Migrate to Windows 7 at Your Own Pace

You don’t have to jump into Microsoft’s new OS right away; here’s how to make the switch gradually.

Rick Broida, PC World October, 2009

Although I’ve been playing with Windows 7 for a couple months now, I’m not quite ready to dive in. I want to make gradual move, keeping my Vista-based PC up and running while I transition to the new OS. Why? I have my reasons. For one thing, I don’t want any driver- or software-related surprises–or worse. Early upgraders are already reporting issues; read “Windows 7 Upgrade Woes Mount: Endless Reboots and Product Key Problems” for a look at what’s been going on.

What’s more, I don’t have a full afternoon to devote to the tedious process of offloading my data, installing Windows 7, reinstalling all my apps, restoring the data, and so on and so on.

So I’ve come up with a plan. Instead of wiping my system for a fresh install or doing an in-place upgrade from Vista to 7, I’m getting the best of both worlds. First, I partitioned my hard drive–which, thankfully, has more than enough room to accommodate both Vista and Windows 7. Then I loaded Windows 7 onto the new partition, which gave me a fresh install (always the best approach, in my humble opinion).

After that, I need to make sure Windows 7 works well with all my hardware. Assuming it does, I’ll start installing the apps I use daily and copying over my data from the Vista partition. Eventually, after a few weeks (or even months), I’ll remove the Vista partition. I’ll need to figure out how to make 7 the primary partition so I don’t run into boot issues, but that’s a problem for a much later day. This week I’ll tell you how I set up a new hard-drive partition and installed Windows 7.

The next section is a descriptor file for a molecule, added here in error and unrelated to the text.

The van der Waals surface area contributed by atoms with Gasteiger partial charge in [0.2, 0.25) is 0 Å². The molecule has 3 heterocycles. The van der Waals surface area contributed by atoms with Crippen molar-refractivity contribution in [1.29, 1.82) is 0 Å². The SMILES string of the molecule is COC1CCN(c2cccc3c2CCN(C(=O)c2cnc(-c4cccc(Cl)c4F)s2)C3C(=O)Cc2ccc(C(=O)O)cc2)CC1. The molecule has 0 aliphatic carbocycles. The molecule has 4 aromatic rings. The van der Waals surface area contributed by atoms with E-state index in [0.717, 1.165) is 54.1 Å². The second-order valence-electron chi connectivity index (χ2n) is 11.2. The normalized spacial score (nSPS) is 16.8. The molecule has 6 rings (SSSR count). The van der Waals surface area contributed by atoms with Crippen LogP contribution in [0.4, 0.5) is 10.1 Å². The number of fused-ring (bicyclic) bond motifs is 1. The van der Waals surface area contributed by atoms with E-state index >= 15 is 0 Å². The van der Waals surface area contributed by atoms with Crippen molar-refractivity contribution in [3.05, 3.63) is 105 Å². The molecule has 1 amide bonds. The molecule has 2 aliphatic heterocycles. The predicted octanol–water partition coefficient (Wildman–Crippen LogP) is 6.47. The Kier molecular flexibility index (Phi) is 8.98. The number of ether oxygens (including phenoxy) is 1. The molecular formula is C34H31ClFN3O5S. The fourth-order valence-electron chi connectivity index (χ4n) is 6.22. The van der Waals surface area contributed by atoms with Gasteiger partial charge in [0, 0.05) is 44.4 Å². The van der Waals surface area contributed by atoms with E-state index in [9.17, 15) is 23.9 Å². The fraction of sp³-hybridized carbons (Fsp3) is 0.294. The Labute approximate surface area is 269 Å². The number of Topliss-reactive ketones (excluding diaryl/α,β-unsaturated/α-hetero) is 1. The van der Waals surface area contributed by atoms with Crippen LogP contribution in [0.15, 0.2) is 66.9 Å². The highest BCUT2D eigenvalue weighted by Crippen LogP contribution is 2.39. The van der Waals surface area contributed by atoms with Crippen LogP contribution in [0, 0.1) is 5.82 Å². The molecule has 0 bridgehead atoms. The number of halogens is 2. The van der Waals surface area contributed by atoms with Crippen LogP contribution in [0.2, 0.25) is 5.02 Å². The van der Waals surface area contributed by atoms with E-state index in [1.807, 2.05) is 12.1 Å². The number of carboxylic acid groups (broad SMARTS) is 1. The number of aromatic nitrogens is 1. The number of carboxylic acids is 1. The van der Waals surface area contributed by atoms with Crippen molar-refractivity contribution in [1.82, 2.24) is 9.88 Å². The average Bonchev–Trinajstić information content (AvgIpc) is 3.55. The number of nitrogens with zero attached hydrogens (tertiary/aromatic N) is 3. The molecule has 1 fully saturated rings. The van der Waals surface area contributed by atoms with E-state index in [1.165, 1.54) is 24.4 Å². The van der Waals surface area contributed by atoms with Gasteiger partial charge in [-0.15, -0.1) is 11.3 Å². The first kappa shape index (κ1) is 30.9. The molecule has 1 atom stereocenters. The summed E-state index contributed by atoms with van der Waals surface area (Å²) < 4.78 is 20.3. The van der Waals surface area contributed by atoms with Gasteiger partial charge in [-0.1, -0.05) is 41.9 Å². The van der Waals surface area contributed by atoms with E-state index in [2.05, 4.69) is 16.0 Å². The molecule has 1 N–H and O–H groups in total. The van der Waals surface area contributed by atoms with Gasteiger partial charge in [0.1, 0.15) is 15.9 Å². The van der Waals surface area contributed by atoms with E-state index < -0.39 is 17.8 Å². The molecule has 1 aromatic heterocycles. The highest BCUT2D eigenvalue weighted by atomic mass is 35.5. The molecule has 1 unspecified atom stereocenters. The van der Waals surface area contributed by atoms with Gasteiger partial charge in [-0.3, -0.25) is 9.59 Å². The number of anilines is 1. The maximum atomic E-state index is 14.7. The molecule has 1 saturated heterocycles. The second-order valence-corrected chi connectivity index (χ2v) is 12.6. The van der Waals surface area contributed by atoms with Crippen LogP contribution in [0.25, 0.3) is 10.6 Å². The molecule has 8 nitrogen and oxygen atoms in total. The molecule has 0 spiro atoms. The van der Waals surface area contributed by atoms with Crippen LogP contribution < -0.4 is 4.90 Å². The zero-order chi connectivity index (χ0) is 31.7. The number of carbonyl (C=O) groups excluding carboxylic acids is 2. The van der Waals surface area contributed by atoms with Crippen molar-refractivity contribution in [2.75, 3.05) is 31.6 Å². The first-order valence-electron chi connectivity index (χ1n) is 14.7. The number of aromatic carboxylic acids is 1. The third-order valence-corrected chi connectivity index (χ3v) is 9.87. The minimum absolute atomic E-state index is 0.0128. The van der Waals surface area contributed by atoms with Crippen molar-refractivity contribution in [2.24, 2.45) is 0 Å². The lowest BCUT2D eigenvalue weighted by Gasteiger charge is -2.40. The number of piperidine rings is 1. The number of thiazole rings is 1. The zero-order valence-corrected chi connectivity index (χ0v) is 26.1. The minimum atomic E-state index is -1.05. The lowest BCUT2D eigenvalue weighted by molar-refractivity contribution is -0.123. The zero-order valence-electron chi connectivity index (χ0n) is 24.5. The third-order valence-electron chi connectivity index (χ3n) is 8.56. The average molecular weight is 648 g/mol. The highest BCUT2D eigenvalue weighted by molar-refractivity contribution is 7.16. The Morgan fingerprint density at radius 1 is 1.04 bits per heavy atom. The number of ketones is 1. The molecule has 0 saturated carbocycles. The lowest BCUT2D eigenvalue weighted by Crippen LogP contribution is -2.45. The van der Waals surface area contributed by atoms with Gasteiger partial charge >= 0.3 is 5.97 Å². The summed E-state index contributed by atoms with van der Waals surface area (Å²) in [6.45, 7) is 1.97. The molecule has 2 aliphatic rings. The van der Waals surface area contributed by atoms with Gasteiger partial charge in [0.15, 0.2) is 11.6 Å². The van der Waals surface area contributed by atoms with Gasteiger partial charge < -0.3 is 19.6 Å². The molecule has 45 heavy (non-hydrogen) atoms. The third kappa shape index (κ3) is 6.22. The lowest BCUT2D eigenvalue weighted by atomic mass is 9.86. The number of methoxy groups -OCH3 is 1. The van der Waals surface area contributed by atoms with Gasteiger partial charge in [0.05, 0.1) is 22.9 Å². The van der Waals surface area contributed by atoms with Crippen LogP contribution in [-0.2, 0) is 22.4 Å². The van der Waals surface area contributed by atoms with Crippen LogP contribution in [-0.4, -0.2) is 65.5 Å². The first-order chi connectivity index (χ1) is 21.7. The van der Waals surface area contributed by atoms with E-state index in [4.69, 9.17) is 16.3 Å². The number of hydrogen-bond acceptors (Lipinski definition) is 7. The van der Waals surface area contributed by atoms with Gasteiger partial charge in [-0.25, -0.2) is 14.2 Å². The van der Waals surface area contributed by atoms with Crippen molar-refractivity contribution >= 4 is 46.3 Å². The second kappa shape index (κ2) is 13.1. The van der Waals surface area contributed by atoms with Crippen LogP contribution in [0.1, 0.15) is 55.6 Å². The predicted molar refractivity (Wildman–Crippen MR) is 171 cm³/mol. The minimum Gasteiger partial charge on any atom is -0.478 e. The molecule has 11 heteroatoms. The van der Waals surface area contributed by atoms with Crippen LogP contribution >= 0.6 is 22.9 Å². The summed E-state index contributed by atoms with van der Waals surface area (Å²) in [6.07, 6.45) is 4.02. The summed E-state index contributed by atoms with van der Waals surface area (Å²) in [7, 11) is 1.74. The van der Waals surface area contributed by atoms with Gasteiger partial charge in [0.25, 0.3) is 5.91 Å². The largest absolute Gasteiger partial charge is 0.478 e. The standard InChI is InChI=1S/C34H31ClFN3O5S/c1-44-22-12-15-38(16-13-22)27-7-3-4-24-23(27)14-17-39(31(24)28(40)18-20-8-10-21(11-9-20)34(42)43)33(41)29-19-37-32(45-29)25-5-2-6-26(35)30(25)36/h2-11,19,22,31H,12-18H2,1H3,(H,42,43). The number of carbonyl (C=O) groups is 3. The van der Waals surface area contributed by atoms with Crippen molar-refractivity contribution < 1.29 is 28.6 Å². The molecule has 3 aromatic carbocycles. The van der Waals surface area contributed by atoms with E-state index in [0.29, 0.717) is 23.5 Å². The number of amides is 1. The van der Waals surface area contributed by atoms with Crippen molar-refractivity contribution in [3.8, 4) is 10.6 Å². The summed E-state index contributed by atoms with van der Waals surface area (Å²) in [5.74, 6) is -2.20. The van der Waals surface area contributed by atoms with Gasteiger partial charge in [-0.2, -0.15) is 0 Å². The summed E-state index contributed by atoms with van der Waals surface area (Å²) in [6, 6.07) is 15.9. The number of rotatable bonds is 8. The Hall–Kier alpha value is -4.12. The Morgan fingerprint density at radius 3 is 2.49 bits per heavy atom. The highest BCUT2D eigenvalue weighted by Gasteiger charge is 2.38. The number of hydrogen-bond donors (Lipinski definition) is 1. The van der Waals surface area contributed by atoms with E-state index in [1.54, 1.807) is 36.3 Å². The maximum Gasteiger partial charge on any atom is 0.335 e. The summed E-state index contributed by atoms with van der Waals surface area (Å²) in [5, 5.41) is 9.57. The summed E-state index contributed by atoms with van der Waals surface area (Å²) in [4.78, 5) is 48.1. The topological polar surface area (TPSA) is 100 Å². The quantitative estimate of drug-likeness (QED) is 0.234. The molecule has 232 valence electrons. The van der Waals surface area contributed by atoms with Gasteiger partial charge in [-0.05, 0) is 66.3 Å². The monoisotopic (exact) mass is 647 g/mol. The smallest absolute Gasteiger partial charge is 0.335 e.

Partitioning Your Drive

So my first step was partitioning the hard drive. Vista has a built-in partitioning tool; Windows XP users will need Easeus Partition Manager, a free utility, or another third-party tool.

Keep in mind that this approach requires a reasonably large drive, preferably one with at least 50GB of free space–more if you have a lot of video files and other data you’ll be copying over from the old partition. On my system, which has a 750GB drive, I created a 300GB partition for Windows 7. Here’s how to do that:

  1. To create a new partition in Vista, click the Start button, type diskmgmt.msc, and press Enter to open the Disk Management utility.
  2. In the Volume column, find your C: drive, right-click it, and choose Shrink Volume.
  3. Vista will calculate how much “shrinkage” is allowed. And here’s where you may run into trouble. My 750GB drive had close to 400GB free, but Disk Management was willing to shrink the partition by only about 80GB. I turned to PerfectDisk, a drive-defragmenting utility that can perform the all-important function of moving system files to the beginning of the partition, thus freeing up much more of the available space.
  4. With that step done (or not, if you’re okay with Vista’s default findings), enter a size for your new volume (I entered 300000 for 300GB, for example) and click OK. After a few minutes, Disk Management will show you a new space on your drive, labeled “Unallocated.”